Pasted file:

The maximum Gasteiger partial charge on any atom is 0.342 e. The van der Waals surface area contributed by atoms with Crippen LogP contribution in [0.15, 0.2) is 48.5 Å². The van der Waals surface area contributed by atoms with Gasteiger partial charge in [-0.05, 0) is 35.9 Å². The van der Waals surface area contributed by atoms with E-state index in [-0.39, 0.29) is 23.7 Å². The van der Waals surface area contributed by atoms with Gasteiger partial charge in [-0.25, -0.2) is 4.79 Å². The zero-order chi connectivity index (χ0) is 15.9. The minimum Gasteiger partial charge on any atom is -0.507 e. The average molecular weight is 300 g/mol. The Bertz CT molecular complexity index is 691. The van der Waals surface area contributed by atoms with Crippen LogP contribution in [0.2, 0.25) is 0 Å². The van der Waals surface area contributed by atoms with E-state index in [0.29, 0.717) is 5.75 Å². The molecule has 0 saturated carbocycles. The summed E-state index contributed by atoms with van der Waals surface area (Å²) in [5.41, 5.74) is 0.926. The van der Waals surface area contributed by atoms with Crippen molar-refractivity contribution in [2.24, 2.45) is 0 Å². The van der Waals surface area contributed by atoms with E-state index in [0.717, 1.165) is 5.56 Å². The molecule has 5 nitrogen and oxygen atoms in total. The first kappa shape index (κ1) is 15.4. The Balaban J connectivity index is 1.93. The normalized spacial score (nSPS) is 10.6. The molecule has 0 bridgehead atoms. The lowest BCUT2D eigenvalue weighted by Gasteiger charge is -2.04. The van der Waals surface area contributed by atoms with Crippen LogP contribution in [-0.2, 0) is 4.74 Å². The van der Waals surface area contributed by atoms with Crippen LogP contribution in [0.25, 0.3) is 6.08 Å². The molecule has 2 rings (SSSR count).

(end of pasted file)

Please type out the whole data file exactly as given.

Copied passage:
The maximum Gasteiger partial charge on any atom is 0.342 e. The van der Waals surface area contributed by atoms with Crippen LogP contribution in [0.15, 0.2) is 48.5 Å². The van der Waals surface area contributed by atoms with Gasteiger partial charge in [-0.05, 0) is 35.9 Å². The van der Waals surface area contributed by atoms with E-state index in [-0.39, 0.29) is 23.7 Å². The van der Waals surface area contributed by atoms with Gasteiger partial charge in [-0.25, -0.2) is 4.79 Å². The zero-order chi connectivity index (χ0) is 15.9. The minimum Gasteiger partial charge on any atom is -0.507 e. The average molecular weight is 300 g/mol. The Bertz CT molecular complexity index is 691. The van der Waals surface area contributed by atoms with Crippen LogP contribution in [0.2, 0.25) is 0 Å². The van der Waals surface area contributed by atoms with E-state index in [0.29, 0.717) is 5.75 Å². The molecule has 0 saturated carbocycles. The summed E-state index contributed by atoms with van der Waals surface area (Å²) in [5.41, 5.74) is 0.926. The van der Waals surface area contributed by atoms with Crippen molar-refractivity contribution in [2.24, 2.45) is 0 Å². The van der Waals surface area contributed by atoms with E-state index in [0.717, 1.165) is 5.56 Å². The molecule has 5 nitrogen and oxygen atoms in total. The first kappa shape index (κ1) is 15.4. The Balaban J connectivity index is 1.93. The normalized spacial score (nSPS) is 10.6. The molecule has 0 bridgehead atoms. The lowest BCUT2D eigenvalue weighted by Gasteiger charge is -2.04. The van der Waals surface area contributed by atoms with Crippen LogP contribution in [-0.2, 0) is 4.74 Å². The van der Waals surface area contributed by atoms with Crippen LogP contribution in [0.25, 0.3) is 6.08 Å². The molecule has 2 rings (SSSR count).